Of all the questions when planning for retirement, two are crucial: How long will you live? And how healthy will you be? Estimating the answers to these questions will help you decide how to prepare for retirement.
Your lifespan determines how much you should save for retirement and how much you can spend once retired. It can also affect how you decide to take Social Security benefits (sooner or later), whether you buy or forgo annuities, and if you choose to obtain long-term care insurance.
Most people rely on wild guesses to determine how long they will live. In one survey by AIG Life & Retirement, more than half of people surveyed said they plan to live to 100 (an unrealistic expectation). The standard life expectancy for a 65-year-old woman today is 83, according to the Social Security Administration.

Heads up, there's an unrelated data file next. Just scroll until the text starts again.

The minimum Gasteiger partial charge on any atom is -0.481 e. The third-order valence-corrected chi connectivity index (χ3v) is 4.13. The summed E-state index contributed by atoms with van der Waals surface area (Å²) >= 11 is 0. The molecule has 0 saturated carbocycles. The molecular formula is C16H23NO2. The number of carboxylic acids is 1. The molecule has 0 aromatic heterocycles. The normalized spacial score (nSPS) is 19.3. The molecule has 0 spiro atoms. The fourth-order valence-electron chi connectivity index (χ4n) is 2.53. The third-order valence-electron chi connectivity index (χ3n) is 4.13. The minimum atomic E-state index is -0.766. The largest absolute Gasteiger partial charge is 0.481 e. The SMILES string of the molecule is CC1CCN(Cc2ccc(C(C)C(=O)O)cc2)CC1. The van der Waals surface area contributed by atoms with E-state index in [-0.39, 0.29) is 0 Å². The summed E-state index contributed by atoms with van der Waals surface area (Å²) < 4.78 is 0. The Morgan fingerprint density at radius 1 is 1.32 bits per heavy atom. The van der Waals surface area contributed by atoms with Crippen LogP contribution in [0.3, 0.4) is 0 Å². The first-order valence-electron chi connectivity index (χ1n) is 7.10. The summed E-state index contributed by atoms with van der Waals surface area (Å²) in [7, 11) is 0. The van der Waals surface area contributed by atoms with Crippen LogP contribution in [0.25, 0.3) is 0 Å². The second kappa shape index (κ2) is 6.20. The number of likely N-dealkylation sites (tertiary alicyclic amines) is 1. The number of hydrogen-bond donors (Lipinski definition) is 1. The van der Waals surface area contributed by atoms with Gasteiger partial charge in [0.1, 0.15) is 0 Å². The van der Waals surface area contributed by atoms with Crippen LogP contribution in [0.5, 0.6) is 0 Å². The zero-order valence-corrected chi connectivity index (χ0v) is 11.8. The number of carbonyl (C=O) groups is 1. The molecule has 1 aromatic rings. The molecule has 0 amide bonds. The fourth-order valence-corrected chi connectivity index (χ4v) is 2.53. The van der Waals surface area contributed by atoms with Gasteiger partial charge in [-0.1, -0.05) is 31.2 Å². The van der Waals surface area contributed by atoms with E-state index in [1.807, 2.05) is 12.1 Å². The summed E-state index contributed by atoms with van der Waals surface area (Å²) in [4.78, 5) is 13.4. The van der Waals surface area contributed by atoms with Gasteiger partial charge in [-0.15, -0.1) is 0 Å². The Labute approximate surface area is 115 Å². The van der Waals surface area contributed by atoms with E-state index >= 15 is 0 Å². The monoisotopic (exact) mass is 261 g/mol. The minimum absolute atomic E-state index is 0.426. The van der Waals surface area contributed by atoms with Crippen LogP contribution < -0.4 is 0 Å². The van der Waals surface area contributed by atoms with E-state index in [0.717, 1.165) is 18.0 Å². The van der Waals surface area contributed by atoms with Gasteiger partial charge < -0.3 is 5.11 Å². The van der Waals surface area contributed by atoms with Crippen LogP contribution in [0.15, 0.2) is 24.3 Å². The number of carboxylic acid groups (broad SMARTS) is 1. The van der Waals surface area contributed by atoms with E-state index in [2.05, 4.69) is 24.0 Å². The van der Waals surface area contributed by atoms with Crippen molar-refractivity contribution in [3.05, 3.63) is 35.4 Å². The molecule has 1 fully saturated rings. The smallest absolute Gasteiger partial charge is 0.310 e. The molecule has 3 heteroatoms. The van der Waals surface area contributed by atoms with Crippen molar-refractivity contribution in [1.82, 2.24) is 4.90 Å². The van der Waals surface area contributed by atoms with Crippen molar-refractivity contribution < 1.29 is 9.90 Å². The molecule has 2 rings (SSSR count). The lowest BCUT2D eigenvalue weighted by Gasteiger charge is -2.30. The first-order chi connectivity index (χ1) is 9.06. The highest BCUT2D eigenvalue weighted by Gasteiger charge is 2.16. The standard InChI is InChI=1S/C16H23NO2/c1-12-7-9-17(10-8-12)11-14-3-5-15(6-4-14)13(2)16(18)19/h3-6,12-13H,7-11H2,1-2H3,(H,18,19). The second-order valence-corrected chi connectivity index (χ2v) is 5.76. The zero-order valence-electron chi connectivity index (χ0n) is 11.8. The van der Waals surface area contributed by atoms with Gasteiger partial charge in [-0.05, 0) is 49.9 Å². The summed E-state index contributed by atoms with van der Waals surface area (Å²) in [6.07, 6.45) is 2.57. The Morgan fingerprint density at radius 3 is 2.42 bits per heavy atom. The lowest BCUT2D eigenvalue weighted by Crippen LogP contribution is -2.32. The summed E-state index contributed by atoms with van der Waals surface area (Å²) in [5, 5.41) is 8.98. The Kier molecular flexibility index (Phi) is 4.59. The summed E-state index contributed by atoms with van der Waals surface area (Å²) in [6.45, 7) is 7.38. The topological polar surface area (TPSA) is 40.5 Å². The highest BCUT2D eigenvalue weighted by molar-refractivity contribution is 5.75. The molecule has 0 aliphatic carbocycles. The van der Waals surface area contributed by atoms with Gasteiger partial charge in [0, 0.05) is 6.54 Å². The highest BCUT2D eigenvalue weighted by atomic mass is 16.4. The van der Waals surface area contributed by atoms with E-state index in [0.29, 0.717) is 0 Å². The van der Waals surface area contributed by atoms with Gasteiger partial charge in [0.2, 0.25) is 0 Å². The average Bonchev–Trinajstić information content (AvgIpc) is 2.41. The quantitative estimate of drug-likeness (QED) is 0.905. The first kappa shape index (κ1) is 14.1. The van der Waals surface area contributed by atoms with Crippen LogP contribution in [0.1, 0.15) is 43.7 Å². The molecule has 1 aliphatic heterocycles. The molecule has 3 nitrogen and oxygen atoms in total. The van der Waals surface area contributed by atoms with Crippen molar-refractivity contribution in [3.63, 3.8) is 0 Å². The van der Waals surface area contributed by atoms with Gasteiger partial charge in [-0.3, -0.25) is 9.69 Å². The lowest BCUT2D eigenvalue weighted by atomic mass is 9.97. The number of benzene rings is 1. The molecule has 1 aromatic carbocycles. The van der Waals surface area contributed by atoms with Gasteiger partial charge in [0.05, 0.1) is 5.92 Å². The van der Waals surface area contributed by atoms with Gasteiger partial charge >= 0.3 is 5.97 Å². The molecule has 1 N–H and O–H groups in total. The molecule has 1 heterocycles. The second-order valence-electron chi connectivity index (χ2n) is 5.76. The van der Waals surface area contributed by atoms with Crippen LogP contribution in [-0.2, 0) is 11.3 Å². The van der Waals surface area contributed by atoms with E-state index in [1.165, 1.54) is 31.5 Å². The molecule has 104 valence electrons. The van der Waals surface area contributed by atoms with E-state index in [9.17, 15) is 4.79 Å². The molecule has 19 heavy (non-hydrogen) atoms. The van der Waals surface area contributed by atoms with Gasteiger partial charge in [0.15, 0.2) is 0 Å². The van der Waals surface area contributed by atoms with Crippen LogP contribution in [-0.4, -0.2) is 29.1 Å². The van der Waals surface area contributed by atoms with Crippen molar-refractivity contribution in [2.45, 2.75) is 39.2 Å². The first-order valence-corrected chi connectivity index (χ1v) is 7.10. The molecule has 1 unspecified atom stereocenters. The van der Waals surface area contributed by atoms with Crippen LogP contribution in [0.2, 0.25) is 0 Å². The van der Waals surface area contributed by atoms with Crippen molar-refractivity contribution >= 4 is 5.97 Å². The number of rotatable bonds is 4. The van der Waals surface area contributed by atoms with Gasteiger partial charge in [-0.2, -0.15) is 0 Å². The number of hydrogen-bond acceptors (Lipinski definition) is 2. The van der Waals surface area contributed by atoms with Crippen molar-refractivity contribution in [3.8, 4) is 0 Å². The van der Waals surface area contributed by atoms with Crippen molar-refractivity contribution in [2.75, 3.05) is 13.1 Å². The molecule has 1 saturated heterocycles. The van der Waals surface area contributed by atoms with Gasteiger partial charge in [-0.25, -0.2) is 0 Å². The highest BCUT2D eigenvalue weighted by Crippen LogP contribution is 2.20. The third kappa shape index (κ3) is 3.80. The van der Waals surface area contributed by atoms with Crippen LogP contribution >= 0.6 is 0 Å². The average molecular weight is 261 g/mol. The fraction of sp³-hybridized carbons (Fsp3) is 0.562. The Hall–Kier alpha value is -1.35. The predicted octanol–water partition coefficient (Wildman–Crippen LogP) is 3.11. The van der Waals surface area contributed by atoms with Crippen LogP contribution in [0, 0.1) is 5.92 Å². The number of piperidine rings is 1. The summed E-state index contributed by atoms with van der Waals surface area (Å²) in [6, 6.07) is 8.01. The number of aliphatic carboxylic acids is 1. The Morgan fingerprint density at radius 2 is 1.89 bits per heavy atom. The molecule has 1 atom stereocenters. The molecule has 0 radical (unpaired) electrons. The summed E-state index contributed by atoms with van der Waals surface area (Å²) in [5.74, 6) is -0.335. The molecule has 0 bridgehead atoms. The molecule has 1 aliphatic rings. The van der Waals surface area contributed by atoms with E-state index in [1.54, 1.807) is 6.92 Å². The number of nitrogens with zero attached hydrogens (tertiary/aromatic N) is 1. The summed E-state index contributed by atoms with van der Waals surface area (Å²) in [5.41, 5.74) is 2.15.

But what if you’re very healthy and you have a family history of longevity? Some calculators, such as the American Academy of Actuaries’ Longevity Illustrator atLongevity Illustrator, give you an assessment of the probability of living to different ages based on your age and health.
But life expectancy is just a part of longevity. Another important side of the equation is the number of years you have left in relatively good health. To answer this nuanced question, new technologies – from saliva-based tests to facial analysis software – offer some guidance.
Fundamentally, though, we just can’t know for sure. The healthiest among us could face a fatal car accident tomorrow. This uncertainty makes it important for would-be retirees to consider all possible scenarios when developing a financial plan.